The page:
Bringing neighbours closer
Welcome to the Interreg V-A Latvia–Lithuania Programme 2014–2020!About the programme
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11 July 2019
Implementing INTERREG V-A LATVIA – LITHUANIA PROGRAMS 2014–2020 project “Development of public services for cultural heritage preservation, DEVHERI, No: LLI-350” restorers of the Open Air Museum of Lithuania together with their colleagues from Kuldiga Restoration Center (Latvia) have deepened knowledge about the maintenance and preservation of built heritage.
During the study visit to England and Scotland the partners have been introduced with the cultural heritage preservation in Great Britain, the world leading country in this field. Some of the organisations have been established in 19 century and have more than 100 years experience in the field therefore serving excellent examples in management of the cultural heritage. So partners got to know also with high quality public services of preservation of historical houses through the centuries.
The main idea of this study was to get experience in public services delivery on both issues: practical and theoretical fields. The specialists of Latvia and Lithuania gained experience from more qualified specialists in Great Britain (from the museums, SPAB, HE, etc.) as well as they also saw the examples of good practices which they would try to adapt in Latvian and Lithuanian areas. Results of the visit strengthened capacity of two institutions working in field of the preservation of cultural heritage in Lithuania and Latvia.
First we visited The Society for the Protection of Ancient Buildings (SPAB) in London (https://www.spab.org.uk/). We were kindly welcomed by director Matthew Slocombe and Maggie Goodall Education and Training manager. Here we were acquainted with SPAB activities, heritage management and care. The most important that SPAB approach to building conservation combines well-proven principles with practical repair techniques. Next we visited Historic England (HE) institution (https://historicengland.org.uk/) met Duncan McCallum Strategy/Listing Director and Alexandra Warr Senior International Adviser. HE is public body that helps working with communities and specialists, share knowledge and skills to inspire interest, care and conservation, so everyone can keep enjoying and looking after the history that surrounds us all. In the Weald & Downland Living Museum in Singleton, near Chichester (www.wealddown.co.uk), we were introduced by Lucy Hockley, Cultural Engagement Manager to the restoration works, exhibit depository and museum activities. This museum with his structure and sets is very similar with Open Air Museum of Lithuania, has very strong educational approach and good connection with university working with wooden architecture restoration and preservation. During the visit partners from Lithuania and Latvia acquired historical, practical and theoretical knowledge of preservation, management and care of the cultural heritage got know the examples of good practice.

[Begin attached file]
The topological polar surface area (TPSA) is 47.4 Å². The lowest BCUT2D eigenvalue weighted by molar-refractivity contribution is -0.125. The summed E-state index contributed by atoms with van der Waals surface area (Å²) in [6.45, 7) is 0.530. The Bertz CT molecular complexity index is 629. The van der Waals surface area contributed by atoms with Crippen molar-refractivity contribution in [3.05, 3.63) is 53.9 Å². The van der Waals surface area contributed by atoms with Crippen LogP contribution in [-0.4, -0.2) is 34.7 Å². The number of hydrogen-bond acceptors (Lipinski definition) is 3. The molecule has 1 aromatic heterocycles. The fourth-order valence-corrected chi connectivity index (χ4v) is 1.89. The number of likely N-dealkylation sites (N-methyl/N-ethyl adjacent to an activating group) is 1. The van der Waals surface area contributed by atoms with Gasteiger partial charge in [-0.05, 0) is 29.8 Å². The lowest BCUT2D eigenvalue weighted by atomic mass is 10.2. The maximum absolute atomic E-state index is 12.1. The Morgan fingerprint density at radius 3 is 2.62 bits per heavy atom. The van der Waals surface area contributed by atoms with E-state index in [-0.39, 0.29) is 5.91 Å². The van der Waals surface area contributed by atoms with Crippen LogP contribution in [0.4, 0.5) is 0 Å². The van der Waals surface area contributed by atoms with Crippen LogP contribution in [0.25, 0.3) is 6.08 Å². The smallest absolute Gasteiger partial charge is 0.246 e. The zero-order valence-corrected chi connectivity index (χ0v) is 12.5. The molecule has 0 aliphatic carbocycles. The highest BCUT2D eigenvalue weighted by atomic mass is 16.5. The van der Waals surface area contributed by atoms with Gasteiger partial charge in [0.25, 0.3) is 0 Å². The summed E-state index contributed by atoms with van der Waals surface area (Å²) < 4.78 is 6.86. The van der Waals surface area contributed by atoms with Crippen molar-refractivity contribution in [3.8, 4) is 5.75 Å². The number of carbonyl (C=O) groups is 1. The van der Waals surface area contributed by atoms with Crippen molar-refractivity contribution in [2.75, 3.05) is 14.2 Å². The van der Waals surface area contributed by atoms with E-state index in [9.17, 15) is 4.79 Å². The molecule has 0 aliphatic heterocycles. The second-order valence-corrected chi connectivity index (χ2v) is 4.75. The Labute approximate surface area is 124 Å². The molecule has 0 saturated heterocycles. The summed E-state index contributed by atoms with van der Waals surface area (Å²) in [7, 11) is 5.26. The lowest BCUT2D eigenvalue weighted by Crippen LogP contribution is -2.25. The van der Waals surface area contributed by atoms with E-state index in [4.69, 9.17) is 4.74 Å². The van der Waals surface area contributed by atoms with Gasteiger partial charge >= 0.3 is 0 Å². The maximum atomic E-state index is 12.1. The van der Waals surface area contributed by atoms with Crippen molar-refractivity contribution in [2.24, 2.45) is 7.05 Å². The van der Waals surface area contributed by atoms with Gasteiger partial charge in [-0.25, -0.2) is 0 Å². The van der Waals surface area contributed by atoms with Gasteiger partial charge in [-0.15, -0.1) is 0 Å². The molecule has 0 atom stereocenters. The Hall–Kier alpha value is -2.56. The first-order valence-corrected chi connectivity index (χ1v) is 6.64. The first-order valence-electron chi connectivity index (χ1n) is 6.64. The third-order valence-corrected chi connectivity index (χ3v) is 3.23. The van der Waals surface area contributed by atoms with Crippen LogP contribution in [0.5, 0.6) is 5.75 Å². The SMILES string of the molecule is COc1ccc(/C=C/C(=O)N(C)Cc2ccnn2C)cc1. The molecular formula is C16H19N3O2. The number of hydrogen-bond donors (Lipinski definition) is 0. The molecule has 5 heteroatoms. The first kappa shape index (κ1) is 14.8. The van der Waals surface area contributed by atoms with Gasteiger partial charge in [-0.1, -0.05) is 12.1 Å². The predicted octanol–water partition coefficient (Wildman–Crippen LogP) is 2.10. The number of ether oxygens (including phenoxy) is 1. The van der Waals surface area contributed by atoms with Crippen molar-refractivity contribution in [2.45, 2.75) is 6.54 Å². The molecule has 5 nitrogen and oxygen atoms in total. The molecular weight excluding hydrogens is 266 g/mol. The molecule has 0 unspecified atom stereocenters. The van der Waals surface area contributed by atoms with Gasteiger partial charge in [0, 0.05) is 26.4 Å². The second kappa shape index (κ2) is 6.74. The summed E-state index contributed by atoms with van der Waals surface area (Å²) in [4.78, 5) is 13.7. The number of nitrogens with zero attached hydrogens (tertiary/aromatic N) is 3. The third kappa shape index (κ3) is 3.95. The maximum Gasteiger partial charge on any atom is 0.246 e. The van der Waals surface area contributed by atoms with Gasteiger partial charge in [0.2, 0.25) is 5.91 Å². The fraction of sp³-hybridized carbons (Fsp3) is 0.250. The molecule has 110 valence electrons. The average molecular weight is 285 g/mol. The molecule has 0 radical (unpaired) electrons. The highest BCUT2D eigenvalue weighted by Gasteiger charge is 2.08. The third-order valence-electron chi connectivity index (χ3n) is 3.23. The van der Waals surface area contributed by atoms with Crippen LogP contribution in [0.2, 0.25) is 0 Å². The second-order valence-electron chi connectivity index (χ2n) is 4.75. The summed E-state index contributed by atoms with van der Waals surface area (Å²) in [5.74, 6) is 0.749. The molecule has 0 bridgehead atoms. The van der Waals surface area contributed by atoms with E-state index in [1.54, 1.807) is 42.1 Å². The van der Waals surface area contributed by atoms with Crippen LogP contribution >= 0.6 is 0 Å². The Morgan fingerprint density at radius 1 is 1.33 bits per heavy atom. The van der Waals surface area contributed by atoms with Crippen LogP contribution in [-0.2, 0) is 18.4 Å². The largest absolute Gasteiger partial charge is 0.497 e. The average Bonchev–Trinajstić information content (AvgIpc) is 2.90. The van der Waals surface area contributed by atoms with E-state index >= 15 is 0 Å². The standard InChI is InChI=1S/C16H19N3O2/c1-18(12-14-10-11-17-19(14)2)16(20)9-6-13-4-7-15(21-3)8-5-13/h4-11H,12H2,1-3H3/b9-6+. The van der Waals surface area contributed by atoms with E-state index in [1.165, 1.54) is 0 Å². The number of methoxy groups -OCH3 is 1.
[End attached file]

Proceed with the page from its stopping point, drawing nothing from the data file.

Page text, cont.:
We were highly impressed by Bath UNESCO World Heritage site. The Bath preservation trust (www.bath-preservation-trust.org.uk/) exists to safeguard for the public benefit the historic character and amenities of the city and its environs. The Trust is striving to ensure the future success of special heritage city through conservation, education and museums. It is independent, funded by public membership, grants, donations and income from four museums that it operates in Bath. We visited two of them, Royal Crescent and the Museum of Bath Architecture, had excursion in the city. In Scotland we visited Edinburg World heritage (EWH) (https://ewh.org.uk/) and Neil Ogilvy International project Officer presented EWH activities. Mission of it is to connect people to their heritage working in the field of conservation by developing and sharing knowledge, setting standards for quality of workmanship, providing advice, promoting research and facilitating the conservation work of individuals and organisations. Very close in the neighbourhood is located SPAB Scotland where we have been met by Lucy Stewart. We were very grateful to Dr. Peter Burman who gave us a valuable lecture about theory and practice in conservation. And the last we visited Scotland`s dedicated building conservation centre based in Stirling – The Engine Shed (https://www.engineshed.scot/). Here you can find everything from advice on how to look after traditional buildings to free exhibits and exhibitions exploring Scotland’s traditional buildings. Here we communicated with Brian Wilkinson from Technical outreach and education team who told us about education and training different target groups. Our journey ended with a visit to the Royal Palace in Stirling and successful trip home.
Last updated: 22.10.2020 13:45